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Author's profile photo Paul Todd

Building your first iFlow – Part 2: Initializing the iFlow

In Building your first iFlow – Part 1:Initializing the Project   the Weather Report project was created in Eclipse with an empty iFlow.  Components will now be added to the iFlow to perform the processing and data manipulation.

There are three tasks to the iFlow. The first is the task to retrieve the current weather weather in XML from an external service, then extract the current weather and finally create and send an email with the weather reported by the external service.

The iFlow will need some means of initializing, so the “Timer Start” event will be added to the integration. This allows an iFlow to be run. There are other events that can be used to start an iFlow but this event allows it to be triggered when the iFlow is deployed or at a specific recurring interval.

NOTE: There is an issue with a Timer Start event and mail credentials.
The Timer Start event will need to specify a time and not be marked as “Run Once” as below

It is expected this will be fixed soon!

For the initial creation of the iFlow the “Run Once” option will be selected

For now specify a time in the future to execute the iFlow


Next we need a component that will make a request to download the weather data. This is the “Service Call” task and is used to synchronously call an external service (API) to get data and then once completed move onto the next operation in the flow. The next step in the sequence will normally be some kind of converter if the format is not XML or some kind of modifier or splitter to parse the data into messages that can be processed further on down the pipeline.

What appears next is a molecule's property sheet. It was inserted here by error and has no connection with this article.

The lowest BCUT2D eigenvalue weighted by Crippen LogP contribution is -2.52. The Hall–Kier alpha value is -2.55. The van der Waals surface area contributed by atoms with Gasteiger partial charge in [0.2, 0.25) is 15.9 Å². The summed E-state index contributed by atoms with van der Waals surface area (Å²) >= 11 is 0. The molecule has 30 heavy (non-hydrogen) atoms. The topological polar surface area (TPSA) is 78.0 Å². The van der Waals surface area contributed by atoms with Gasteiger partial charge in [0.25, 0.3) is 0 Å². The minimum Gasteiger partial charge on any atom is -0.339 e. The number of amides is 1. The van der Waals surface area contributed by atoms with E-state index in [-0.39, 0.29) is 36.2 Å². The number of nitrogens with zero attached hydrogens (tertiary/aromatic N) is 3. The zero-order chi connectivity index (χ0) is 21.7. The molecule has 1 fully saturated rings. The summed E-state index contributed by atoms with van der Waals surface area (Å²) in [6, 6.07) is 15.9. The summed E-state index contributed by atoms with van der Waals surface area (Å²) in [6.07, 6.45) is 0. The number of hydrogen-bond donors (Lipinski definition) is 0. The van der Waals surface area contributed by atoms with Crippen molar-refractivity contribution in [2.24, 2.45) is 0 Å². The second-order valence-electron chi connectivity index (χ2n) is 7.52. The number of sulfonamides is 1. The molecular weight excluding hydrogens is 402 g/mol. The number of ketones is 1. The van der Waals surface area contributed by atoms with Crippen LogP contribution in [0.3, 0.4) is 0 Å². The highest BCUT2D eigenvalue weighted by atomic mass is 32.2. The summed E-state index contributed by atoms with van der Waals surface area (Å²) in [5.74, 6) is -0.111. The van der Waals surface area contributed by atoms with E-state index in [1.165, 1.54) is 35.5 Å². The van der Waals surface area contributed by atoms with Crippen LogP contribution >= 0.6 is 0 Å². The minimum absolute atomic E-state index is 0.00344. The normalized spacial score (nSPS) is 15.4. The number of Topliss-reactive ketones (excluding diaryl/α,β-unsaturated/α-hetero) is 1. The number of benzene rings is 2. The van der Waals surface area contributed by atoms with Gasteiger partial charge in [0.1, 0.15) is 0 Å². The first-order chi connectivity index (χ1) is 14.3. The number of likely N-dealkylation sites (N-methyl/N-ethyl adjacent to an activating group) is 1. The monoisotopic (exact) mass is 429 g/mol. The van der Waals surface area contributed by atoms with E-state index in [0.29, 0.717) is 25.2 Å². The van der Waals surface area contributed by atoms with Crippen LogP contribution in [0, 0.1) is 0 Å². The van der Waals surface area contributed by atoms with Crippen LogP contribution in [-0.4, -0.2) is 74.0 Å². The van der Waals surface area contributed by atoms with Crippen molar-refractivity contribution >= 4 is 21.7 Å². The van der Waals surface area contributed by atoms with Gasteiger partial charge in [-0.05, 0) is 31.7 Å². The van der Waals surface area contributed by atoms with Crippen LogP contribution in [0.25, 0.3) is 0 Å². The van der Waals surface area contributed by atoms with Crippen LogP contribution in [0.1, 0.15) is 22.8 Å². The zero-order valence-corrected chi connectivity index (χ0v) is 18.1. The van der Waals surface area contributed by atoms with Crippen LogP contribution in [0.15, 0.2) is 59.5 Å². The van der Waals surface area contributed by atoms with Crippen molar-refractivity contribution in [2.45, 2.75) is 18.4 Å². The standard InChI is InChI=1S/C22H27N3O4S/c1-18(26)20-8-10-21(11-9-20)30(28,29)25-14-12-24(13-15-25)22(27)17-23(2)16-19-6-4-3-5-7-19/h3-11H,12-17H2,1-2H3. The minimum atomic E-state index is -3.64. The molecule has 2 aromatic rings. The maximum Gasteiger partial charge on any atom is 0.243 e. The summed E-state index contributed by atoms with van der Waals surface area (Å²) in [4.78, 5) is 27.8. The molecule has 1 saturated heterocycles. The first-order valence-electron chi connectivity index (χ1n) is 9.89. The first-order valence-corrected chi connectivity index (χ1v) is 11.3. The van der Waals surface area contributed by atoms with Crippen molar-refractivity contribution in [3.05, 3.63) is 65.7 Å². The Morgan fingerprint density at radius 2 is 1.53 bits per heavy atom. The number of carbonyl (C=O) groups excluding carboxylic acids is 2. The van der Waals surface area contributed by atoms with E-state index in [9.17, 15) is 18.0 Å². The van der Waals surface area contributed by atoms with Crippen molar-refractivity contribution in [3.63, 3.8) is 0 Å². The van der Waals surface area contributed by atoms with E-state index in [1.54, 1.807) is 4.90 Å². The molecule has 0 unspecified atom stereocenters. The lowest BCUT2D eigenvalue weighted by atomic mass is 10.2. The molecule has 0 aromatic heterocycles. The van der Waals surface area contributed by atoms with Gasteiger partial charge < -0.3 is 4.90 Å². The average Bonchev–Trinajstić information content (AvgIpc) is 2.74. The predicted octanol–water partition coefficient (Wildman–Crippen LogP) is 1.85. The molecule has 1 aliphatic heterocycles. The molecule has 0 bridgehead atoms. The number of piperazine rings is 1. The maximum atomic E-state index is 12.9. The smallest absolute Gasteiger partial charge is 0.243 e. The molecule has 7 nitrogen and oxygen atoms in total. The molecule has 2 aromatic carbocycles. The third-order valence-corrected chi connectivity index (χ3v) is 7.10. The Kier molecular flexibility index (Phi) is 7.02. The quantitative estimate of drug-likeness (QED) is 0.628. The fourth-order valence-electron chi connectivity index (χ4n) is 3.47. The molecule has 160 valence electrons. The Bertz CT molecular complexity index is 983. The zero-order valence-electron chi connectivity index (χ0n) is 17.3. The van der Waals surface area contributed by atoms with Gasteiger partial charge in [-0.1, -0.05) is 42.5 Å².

There are no options to configure in the service call since authentication is not being used. However a receiver component is required to be able to receive data into the message flow.


The receiver is the abstract message source that will be a source for messages. To configure how the messages will be received requires a channel.


Click on the Connectors pane and choose “Message Flow”. Click over the “Request-Reply” component and then the “Receiver component to join the two together. This creates a new channel, however the channel still needs to be configured.

Note the direction of the arrow attached to the receiver component. This indicates the direction the request will be made.


Ensuring the channel is selected by making sure orange check boxes are showing at the start, end and middle of the channel component, select the “Configure Channel” option when right clicking over the channel component.

It is important to remember that this is the only way to configure the channnel.

Clicking on the “Channels” tab can have unpredictable results.


This will display the the panel to configure the selected channel. Select the adapter type of HTTP by clicking on the “Browse” button. This will enable the “Adapter Specific” configuration panel with the correct options enabled and displayed. Depending on the adapter type chosen, different options will be displayed.


Here the URL of the weather service is entered that is

The additional query parameters allow the type of response, in this case it is XML and the location which is Chippenham in the UK. Of course you could just have easily used Walldorf,DE if you were working at SAP’s headquarters.

The remaining options are straightforward. This is an HTTP GET call and does not require authentication or proxying since the HCI tenant does not need to connect through a proxy.

In the next step the remainder of the iFlow will be configured….

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